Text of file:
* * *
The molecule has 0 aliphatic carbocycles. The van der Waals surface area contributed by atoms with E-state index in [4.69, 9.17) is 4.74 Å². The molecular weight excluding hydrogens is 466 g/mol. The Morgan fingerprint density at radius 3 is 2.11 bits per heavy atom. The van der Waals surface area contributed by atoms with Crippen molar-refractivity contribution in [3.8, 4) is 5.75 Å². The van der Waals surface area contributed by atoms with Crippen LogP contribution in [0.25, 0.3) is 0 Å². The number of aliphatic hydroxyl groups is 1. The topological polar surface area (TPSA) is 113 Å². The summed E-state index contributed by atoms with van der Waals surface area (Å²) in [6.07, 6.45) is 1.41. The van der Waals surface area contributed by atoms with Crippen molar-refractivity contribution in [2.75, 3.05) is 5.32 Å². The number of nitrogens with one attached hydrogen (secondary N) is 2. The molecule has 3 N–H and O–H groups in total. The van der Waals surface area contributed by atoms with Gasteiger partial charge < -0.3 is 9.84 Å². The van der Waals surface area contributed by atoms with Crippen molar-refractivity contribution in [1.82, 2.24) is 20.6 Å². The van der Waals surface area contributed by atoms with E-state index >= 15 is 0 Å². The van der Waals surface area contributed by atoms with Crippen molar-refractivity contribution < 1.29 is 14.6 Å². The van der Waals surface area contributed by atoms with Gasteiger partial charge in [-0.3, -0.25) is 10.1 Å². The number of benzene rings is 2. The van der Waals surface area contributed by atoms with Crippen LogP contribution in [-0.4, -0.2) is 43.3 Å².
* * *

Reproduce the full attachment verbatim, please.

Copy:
The molecule has 0 aliphatic carbocycles. The van der Waals surface area contributed by atoms with E-state index in [4.69, 9.17) is 4.74 Å². The molecular weight excluding hydrogens is 466 g/mol. The Morgan fingerprint density at radius 3 is 2.11 bits per heavy atom. The van der Waals surface area contributed by atoms with Crippen molar-refractivity contribution in [3.8, 4) is 5.75 Å². The van der Waals surface area contributed by atoms with Crippen LogP contribution in [0.25, 0.3) is 0 Å². The number of aliphatic hydroxyl groups is 1. The topological polar surface area (TPSA) is 113 Å². The summed E-state index contributed by atoms with van der Waals surface area (Å²) in [6.07, 6.45) is 1.41. The van der Waals surface area contributed by atoms with Crippen molar-refractivity contribution in [2.75, 3.05) is 5.32 Å². The number of nitrogens with one attached hydrogen (secondary N) is 2. The molecule has 3 N–H and O–H groups in total. The van der Waals surface area contributed by atoms with Gasteiger partial charge < -0.3 is 9.84 Å². The van der Waals surface area contributed by atoms with Crippen molar-refractivity contribution in [1.82, 2.24) is 20.6 Å². The van der Waals surface area contributed by atoms with E-state index >= 15 is 0 Å². The van der Waals surface area contributed by atoms with Crippen molar-refractivity contribution < 1.29 is 14.6 Å². The van der Waals surface area contributed by atoms with Gasteiger partial charge in [-0.3, -0.25) is 10.1 Å². The number of benzene rings is 2. The van der Waals surface area contributed by atoms with Crippen LogP contribution in [-0.4, -0.2) is 43.3 Å².